I spoke today with Prof. Larry Jacobs of the University of Minnesota, and he predicts that the state Supreme Court will likely put out a ruling by the end of the month -- and that this ruling will be for Franken, based on their very sharp questioning of Coleman's lawyer yesterday. "I would take from that session that the judges may have already written a good part of their decision," said Jacobs, "because their thinking was very far along, and there were a number of them on the same page."

At that point, the outcome here really hinges on one man: Republican Gov. Tim Pawlenty, who announced today that he is not running for a third term in 2010.

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A group of 11 Arkansas business leaders met with the state's congressional delegation today to voice their opposition to the Employee Free Choice Act. According to Arkansas Business, the the group included Michael Keck, whose St. Vincent Health System has been found time and again to be in violation of federal labor law.

Nurses there successfully joined a union in 2000 after a previous failed attempt was overturned by the National Labor Relations Board "amid charges that St. Vincent officials improperly tried to influence staff."

Two years later, St. Vincent was found to be involved in a similar attempt to decertify the union by "illegally lobby[ing] unions to end union representation."

Altogether, negotiations dragged on for nearly three years before before a contract was finally ratified. Those quotes come from the Arkansas Democrat-Gazette, but were aggregated by the Service Employees International Union before Keck's meeting with the delegation was announced. SEIU has been pressuring key Democrats in Arkansas to end their opposition to EFCA.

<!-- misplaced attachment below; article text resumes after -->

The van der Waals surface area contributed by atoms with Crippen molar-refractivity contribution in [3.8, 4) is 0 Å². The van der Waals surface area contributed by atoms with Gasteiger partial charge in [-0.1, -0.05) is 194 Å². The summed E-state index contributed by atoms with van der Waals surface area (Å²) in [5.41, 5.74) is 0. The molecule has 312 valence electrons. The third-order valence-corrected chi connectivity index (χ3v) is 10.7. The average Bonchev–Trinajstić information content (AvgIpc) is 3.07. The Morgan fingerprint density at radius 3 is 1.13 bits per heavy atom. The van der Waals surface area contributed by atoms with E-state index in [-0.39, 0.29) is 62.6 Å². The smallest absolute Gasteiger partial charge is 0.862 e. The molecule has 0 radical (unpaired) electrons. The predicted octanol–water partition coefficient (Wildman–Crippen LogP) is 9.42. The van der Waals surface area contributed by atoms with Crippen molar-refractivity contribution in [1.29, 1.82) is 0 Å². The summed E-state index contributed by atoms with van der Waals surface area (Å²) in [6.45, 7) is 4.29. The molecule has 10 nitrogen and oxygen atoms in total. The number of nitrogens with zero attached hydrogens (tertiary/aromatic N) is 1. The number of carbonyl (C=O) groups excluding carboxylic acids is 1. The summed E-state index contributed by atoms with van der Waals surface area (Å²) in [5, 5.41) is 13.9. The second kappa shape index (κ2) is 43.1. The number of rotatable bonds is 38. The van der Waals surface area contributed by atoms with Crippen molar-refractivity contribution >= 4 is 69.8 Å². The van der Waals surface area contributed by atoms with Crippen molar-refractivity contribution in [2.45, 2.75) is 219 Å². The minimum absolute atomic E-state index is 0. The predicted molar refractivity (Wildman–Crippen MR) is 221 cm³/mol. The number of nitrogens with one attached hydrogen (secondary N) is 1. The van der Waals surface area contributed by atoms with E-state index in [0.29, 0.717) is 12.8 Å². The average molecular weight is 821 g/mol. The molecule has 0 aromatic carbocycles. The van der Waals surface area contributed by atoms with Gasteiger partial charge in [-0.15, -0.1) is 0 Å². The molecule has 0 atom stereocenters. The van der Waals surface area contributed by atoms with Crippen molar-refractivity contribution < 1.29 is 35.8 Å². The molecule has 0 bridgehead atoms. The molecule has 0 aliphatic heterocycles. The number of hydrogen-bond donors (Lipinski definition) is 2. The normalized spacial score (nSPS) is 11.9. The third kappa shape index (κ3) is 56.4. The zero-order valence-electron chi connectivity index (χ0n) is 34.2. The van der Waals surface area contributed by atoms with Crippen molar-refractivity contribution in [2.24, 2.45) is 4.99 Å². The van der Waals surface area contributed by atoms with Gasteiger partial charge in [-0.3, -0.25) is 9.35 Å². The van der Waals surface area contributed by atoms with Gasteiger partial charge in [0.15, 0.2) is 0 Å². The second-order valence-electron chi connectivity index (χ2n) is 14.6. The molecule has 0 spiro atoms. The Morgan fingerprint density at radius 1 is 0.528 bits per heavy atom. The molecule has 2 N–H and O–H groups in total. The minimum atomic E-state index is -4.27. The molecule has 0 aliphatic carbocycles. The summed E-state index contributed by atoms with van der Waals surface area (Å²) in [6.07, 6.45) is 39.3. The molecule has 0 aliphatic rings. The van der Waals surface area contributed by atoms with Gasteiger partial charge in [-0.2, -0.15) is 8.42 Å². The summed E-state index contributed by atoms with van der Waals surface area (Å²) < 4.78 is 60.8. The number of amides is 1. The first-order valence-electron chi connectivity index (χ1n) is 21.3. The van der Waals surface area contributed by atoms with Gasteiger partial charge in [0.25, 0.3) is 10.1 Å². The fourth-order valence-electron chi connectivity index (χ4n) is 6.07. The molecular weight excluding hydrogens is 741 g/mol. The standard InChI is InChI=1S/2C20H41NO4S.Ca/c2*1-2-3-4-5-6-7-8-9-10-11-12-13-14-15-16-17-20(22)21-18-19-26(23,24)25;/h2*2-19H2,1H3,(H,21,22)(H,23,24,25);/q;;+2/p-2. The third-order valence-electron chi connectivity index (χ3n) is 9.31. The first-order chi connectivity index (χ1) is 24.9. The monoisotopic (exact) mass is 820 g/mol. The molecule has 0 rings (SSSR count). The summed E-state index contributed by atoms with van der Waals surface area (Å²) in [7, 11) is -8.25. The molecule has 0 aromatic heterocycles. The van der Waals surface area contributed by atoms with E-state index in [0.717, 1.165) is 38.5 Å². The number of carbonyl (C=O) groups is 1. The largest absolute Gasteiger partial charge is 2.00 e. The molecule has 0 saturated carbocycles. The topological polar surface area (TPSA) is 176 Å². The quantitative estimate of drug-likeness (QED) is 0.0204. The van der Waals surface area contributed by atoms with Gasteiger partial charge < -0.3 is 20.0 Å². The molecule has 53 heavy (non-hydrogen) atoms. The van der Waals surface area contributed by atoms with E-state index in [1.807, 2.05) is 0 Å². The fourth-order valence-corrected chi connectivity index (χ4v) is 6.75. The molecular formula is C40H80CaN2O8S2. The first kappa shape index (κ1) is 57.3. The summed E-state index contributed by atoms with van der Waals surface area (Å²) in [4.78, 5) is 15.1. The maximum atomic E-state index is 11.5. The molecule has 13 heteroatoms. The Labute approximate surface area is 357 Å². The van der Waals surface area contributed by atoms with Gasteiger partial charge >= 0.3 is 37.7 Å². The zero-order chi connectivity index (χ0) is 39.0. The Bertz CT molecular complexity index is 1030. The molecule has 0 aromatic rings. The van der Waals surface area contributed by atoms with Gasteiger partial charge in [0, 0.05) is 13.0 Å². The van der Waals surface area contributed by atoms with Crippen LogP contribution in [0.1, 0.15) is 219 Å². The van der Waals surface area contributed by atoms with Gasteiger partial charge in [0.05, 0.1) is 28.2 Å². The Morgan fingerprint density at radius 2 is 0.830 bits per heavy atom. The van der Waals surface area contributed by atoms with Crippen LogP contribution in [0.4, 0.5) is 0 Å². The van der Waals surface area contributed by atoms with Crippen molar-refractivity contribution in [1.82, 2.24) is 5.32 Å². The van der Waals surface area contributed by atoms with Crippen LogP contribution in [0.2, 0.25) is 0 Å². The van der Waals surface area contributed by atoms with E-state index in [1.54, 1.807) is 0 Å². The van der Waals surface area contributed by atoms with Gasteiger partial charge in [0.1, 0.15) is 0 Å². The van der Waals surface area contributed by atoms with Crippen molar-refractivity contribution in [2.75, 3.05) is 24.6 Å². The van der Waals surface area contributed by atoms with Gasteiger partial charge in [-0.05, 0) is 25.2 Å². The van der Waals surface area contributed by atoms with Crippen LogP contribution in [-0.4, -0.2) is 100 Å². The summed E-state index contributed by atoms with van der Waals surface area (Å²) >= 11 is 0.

A new CNN poll finds that there is no immediate frontrunner for the Republican nomination in 2012. Here are the numbers, with a ±4.5% margin of error among GOP respondents:

Mike Huckabee 22%
Sarah Palin 21%
Mitt Romney 21%
Newt Gingrich 13%
Jeb Bush 6%
Someone else (volunteered answer) 10%


At this point there really doesn't need to be an immediate Republican frontrunner. It's even quite plausible that the lack of a current leading candidate could have its own mix of pluses and minuses.

It looks like Rep. Michele Bachmann (R-MN) will not be running for governor, in the wake of GOP Gov. Tim Pawlenty's announcement that he is not seeking a third term.

"I don't think so," Bachmann campaign manager Michelle Marston told Minnesota Public Radio. "I think she's very happy where she is."

Bachmann's name had come up in various media reports as a possible candidate for governor in case of an open seat. For some strange reason, liberal bloggers were especially fond of the idea.